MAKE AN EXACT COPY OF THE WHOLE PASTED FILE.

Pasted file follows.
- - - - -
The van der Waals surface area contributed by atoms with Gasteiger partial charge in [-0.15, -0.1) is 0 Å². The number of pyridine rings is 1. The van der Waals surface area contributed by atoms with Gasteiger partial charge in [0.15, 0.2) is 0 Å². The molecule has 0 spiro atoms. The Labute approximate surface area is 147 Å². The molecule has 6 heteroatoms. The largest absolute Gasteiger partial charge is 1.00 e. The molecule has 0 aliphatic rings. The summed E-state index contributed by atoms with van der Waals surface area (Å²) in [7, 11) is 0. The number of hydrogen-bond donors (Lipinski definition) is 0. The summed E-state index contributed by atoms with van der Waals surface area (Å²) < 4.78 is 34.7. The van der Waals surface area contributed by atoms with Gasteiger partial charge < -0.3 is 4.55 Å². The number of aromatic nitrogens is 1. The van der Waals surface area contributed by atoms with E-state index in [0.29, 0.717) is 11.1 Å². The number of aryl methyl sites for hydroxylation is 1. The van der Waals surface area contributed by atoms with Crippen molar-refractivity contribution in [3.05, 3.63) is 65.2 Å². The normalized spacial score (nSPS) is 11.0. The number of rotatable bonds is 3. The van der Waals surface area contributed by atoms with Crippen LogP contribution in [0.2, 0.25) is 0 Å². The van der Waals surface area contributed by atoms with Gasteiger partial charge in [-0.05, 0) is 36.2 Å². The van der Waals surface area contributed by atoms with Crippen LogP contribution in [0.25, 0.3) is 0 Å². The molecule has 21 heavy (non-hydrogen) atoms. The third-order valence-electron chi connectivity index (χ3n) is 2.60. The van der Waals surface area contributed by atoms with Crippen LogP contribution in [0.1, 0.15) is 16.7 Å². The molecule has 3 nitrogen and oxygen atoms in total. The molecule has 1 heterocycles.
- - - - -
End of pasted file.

The van der Waals surface area contributed by atoms with Gasteiger partial charge in [-0.15, -0.1) is 0 Å². The number of pyridine rings is 1. The van der Waals surface area contributed by atoms with Gasteiger partial charge in [0.15, 0.2) is 0 Å². The molecule has 0 spiro atoms. The Labute approximate surface area is 147 Å². The molecule has 6 heteroatoms. The largest absolute Gasteiger partial charge is 1.00 e. The molecule has 0 aliphatic rings. The summed E-state index contributed by atoms with van der Waals surface area (Å²) in [7, 11) is 0. The number of hydrogen-bond donors (Lipinski definition) is 0. The summed E-state index contributed by atoms with van der Waals surface area (Å²) < 4.78 is 34.7. The van der Waals surface area contributed by atoms with Gasteiger partial charge < -0.3 is 4.55 Å². The number of aromatic nitrogens is 1. The van der Waals surface area contributed by atoms with E-state index in [0.29, 0.717) is 11.1 Å². The number of aryl methyl sites for hydroxylation is 1. The van der Waals surface area contributed by atoms with Crippen molar-refractivity contribution in [3.05, 3.63) is 65.2 Å². The normalized spacial score (nSPS) is 11.0. The number of rotatable bonds is 3. The van der Waals surface area contributed by atoms with Crippen LogP contribution in [0.2, 0.25) is 0 Å². The van der Waals surface area contributed by atoms with Gasteiger partial charge in [-0.05, 0) is 36.2 Å². The van der Waals surface area contributed by atoms with Crippen LogP contribution in [0.25, 0.3) is 0 Å². The molecule has 21 heavy (non-hydrogen) atoms. The third-order valence-electron chi connectivity index (χ3n) is 2.60. The van der Waals surface area contributed by atoms with Crippen LogP contribution in [0.1, 0.15) is 16.7 Å². The molecule has 3 nitrogen and oxygen atoms in total. The molecule has 1 heterocycles.